SC to examine if Hindus can dominate famed Buddha temple

SC to examine if Hindus can dominate famed Buddha temple

 The Supreme Court today agreed to examine a question of Constitutional law as to whether a Hindu can be the chairman of the famed Maha Bodhi Temple in Bodh Gaya, Bihar, and if the managing committee can be dominated by Hindus instead of Buddhists.

A bench of justices Altamas Kabir and S S Nijjar asked Attorney General G E Vahanvati to assist the court in the matter and posted it for further hearing on Friday.

The apex court's direction came on a public interest litigation (PIL) by advocate Vineet Dhanda challenging the validity of Section 3 of the Bodh Gaya Temple Act, 1949, under which the government appoints a 9-member panel with a Hindu as its chairman and the majority of its members being Hindus rather than Buddhists.

Dhanda submitted the constitution of the committee of the Maha Bodhi Temple, which is the holiest place of Buddhists, violated Articles 26 and 25 of the Constitution.

While Article 25 of the Constitution gives liberty or freedom to profess, practise, propagate any religion, the Article 26 gives fundamental right to an individual and community to manage their religious affairs and matters on their own and administer their own religious places or institutions, he said.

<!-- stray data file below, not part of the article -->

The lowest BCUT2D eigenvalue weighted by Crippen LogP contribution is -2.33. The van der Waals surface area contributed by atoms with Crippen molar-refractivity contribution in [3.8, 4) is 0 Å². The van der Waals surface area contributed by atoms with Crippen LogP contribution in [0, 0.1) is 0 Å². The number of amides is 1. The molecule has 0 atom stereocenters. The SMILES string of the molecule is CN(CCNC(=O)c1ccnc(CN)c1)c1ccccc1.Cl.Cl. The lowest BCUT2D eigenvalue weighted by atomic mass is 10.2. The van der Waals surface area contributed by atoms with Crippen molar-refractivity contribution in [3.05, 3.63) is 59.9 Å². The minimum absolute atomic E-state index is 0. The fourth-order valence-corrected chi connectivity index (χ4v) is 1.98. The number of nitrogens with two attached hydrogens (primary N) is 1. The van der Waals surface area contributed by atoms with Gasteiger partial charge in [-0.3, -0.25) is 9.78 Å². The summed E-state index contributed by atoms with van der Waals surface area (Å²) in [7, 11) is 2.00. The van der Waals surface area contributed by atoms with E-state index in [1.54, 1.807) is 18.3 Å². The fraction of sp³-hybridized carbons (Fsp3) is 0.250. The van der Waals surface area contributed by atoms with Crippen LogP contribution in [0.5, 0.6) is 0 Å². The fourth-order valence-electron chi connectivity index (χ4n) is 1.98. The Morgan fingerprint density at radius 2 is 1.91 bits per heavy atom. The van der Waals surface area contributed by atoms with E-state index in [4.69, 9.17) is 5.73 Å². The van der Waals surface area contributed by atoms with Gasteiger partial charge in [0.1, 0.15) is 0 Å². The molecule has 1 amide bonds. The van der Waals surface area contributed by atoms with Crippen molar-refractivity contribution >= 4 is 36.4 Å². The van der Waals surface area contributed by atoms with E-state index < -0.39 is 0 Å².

The advocate pointed out that the Bodh Gaya Temple Act, 1949, however, mandates that the committee regulating the affairs of Maha Bodhi Temple in Bodh Gaya would have Hindus in majority as the law mandates its panel chairman and four members to be Hindus, leaving only four remaining seats for Buddhists members.

Maha Bodhi Temple is one of the most revered shrines of Buddhists as Lord Buddha had attained enlightenment here under a Maha Bodhi Tree.

The petition pleaded, among other things, with the apex court to issue an appropriate writ/order or direction asking the central and the state governments to amend section 3(3) of "The Bodhgaya Temple Act, 1949" and ensure that the Head of the Bodhgaya Temple be a Buddhist and not a Hindu.

It further urged the court to direct the state government to make necessary amendment in the "Bodhgaya Temple Act, 1949" in Section 3(3) substituting the Chairman of the Committee administering the Bodhgaya Temple as a Buddhist and ensure that neither a Hindu nor the district magistrate (who is an ex-officio chairman of the Committee) is allowed to dominate the management.